Lazarus (aka Hidden Kobra), the infamous North Korean APT group has been involved in various high-profile cyberattacks around the globe since 2009. To date, it is considered as one of the most active espionage groups.
- Most recently, the hacker group targeted Japanese organizations with the help of obfuscated malware and sophistication functionalities. Besides, the group has been targeting government, e-commerce, and cryptocurrency-based organizations.
- The attackers were spotted using VMProtect and SMBMAP Python tool, which allows access to the remote host via an SMB connection after converting it to a Windows Portable Executable (PE) file with Pyinstaller.
- In August 2020, the Lazarus group targeted an organization in the cryptocurrency vertical through LinkedIn job adverts.
- In the same month, the Lazarus group launched attacks against the Israeli defense industry.
- In July, the group was found involved in the interception of online payments from American and European shoppers.
New tools and tactics
In recent months, the group has been busy adding several new tricks and tactics to its arsenal. The group uses various attack methods such as zero-days, spear phishing, malware, misinformation, backdoors, and droppers.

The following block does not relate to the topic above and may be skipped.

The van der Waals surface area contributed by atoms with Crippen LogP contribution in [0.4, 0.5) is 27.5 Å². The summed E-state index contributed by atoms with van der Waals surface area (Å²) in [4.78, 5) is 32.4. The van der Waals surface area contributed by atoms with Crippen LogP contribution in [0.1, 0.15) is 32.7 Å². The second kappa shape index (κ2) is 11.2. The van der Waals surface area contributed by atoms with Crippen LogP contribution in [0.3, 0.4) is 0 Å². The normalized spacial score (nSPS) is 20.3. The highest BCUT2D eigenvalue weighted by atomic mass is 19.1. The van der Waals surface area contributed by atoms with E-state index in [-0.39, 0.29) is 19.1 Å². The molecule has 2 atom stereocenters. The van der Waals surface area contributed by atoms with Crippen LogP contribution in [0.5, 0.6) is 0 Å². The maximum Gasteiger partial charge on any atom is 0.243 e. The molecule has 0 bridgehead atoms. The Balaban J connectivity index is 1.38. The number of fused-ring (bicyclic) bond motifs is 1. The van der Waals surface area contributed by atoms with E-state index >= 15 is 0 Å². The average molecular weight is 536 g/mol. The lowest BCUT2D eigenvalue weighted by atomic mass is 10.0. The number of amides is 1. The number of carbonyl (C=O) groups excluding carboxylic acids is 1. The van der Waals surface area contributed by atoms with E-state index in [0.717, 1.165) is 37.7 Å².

- In mid-August, Lazarus was seen using a new strain of malware, dubbed BLINDINGCAN, for targeting the U.S. and foreign companies active in the military defense and aerospace sectors.
- The group used MATA malware to compromise a large number of e-commerce firms, software developers, and ISPs across Poland, Germany, Turkey, Korea, Japan, and India.
- Lazarus also equipped itself with digital skimming abilities, also known as Magecart attacks, to gain access to the store code of large retailers, such as Claire’s.
- The group was also found using BEC scams during Operation In(ter)ception that targeted victims for both cyberespionage and financial theft.
Activities by Lazarus have been reported by many different government agencies and organizations, and attacks were observed across multiple countries. With its adoption of legitimate tools in its attacks, the group's activities are becoming harder to defend against.